US Secretary of State Hillary Clinton released a statement Tuesday that compared the Iranian protests of 2009 to the recent unrest in Syria and the government crackdowns on protests against Syrian President Bashar Assad.

"Two years ago this week, Iranian citizens went to the polls in the hopes of expressing their democratic rights. But the authorities in Tehran had no interest in the will of the people. When the people reached for their aspirations, the government responded with brutal repression," Clinton said. "Today in Syria, Iran is supporting the Assad regime’s vicious assaults on peaceful protesters and military actions against its own cities."

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She also reiterated the US government's desire to seek an end to the conflict by adding, "As we work with the international community to increase the pressure on Assad and his regime, let us renew our resolve to stand with citizens - including the citizens of Syria and Iran - who yearn to be free and to exercise their universal rights."

Clinton's statement follows Tuesday's accusations by Iran that Israel's allies are interfering in Syria after Western countries said Tehran may be helping crush dissent there.

"Some regimes, especially America and the Zionist regime, with particular aims, are provoking terrorist groups in Syria and in the region to carry out terrorist and sabotage operations," Iranian Foreign Ministry spokesman Ramin Mehmanparast told a news conference.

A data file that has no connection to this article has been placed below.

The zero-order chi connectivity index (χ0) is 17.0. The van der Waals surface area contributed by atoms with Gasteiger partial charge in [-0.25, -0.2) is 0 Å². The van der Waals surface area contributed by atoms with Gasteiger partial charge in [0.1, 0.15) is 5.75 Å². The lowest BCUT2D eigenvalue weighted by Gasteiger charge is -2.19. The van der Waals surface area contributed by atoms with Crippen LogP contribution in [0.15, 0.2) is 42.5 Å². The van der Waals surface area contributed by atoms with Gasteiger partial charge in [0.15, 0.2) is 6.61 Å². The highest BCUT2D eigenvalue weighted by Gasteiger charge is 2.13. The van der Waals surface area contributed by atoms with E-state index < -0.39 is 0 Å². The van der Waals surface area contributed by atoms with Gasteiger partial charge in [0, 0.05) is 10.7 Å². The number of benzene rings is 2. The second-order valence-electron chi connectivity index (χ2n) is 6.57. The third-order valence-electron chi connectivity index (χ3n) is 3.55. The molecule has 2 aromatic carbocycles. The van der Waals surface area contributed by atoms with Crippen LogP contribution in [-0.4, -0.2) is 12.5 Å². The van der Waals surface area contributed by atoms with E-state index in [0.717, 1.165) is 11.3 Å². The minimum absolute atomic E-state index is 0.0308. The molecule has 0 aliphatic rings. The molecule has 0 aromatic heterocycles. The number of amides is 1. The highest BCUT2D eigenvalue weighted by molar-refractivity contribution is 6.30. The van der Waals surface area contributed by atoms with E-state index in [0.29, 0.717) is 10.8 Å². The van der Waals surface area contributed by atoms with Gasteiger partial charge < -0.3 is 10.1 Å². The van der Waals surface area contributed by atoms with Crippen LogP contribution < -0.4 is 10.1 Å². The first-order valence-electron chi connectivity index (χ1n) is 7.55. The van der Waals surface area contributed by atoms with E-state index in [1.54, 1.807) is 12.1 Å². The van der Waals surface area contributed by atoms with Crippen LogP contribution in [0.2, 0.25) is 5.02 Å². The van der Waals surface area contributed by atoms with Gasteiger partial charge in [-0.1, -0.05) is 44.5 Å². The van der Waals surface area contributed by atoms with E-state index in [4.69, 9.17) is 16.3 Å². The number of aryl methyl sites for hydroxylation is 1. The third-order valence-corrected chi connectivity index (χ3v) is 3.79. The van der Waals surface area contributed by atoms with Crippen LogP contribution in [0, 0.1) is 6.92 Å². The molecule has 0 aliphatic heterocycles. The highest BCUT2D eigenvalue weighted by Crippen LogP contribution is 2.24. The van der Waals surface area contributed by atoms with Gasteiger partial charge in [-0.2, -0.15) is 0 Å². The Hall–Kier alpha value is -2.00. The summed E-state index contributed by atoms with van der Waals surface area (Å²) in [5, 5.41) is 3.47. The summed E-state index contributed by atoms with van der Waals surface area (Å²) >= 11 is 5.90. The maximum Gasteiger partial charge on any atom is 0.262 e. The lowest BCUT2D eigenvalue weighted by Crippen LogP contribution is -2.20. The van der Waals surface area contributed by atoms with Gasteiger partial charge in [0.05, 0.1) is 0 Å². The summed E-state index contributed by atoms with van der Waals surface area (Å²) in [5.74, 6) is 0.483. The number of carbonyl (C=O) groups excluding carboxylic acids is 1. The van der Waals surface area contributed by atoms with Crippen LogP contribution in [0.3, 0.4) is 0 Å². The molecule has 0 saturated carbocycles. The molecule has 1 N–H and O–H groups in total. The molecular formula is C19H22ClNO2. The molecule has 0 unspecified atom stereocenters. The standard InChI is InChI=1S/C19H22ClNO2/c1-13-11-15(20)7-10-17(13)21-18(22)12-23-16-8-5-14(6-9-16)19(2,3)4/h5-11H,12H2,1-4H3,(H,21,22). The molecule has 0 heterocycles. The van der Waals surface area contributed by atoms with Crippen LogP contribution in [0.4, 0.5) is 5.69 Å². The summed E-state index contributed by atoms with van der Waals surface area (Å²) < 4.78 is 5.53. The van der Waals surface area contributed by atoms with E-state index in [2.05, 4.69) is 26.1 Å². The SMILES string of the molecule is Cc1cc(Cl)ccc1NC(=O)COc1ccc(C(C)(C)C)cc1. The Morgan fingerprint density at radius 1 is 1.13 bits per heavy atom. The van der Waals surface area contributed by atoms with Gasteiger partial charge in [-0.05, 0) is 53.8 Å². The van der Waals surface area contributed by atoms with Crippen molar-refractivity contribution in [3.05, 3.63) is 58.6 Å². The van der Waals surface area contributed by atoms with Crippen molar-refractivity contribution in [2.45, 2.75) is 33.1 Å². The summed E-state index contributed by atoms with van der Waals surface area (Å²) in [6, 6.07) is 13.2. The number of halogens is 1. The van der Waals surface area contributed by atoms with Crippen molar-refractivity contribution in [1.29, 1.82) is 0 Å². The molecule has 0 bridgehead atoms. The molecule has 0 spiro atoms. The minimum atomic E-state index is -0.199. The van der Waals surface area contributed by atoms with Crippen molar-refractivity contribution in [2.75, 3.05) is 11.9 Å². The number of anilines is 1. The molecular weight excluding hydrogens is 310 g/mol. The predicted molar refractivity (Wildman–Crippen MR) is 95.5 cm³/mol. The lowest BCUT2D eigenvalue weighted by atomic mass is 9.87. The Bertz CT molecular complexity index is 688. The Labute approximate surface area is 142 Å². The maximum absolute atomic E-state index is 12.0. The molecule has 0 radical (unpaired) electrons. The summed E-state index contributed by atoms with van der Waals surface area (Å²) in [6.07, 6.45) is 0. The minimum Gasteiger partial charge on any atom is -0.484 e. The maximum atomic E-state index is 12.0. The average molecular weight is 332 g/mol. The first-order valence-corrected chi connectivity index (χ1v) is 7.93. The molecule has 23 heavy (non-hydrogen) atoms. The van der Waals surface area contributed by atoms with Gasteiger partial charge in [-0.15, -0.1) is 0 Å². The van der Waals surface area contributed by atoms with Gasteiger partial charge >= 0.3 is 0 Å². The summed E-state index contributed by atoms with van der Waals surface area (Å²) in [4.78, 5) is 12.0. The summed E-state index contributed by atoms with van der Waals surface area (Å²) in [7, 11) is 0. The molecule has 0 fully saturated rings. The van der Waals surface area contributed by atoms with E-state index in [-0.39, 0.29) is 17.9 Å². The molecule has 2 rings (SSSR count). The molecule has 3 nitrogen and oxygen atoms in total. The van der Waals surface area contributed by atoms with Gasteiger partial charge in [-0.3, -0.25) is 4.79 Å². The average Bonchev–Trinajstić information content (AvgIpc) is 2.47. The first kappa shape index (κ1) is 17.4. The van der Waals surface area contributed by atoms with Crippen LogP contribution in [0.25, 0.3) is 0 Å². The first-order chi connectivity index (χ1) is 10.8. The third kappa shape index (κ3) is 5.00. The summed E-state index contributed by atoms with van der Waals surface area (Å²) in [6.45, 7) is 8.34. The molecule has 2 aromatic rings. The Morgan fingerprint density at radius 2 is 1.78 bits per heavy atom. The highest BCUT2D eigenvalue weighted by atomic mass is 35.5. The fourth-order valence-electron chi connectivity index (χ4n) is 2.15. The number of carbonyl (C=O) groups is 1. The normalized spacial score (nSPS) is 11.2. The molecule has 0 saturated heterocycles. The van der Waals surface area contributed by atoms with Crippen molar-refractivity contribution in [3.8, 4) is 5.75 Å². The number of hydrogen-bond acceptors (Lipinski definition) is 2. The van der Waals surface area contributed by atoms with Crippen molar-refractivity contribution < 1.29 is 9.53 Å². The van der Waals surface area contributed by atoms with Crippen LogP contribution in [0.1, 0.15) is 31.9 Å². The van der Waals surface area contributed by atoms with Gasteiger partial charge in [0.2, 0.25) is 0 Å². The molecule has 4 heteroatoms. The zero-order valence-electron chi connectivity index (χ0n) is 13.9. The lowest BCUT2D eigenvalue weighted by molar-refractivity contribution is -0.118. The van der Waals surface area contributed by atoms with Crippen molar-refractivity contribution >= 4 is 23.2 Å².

Iran, which crushed its own anti-government protests after the contested re-election of President Mahmoud Ahmadinejad in 2009, has voiced support for uprisings in most of the Arab world, but not Syria with which it has what it sees as a "line of resistance" against Israel as both support Hamas and Hezbollah.

Mehmanparast backed the Syrian government's assertions that the three-month-old protests are part of a conspiracy backed by foreign powers.

"The Zionist regime and its advocates are seriously threatened, that is why they are doing all they can to crush this resistance line standing against the aggression of the Zionist regime."

Britain has said there is "credible information suggesting Iran is helping Syria with the suppression of protests there, including through the provision of expertise and equipment," a charge Tehran denied.

Syrian rights groups say 1,300 civilians have been killed since the start of the uprising. One group, the Syrian Observatory for Human Rights, says more than 300 soldiers and police have also been killed.

"What is happening inside Syria is an internal issue. The government and the people of Syria are politically mature enough to resolve their own issues," Mehmanparast said.

The spokesman warned against any overt military action by the West.

"We think that the Americans in no way have the right to have any military interference in any country within the region, namely Syria. We acknowledge this as a wrong act ... which can have consequences for the region," he said.

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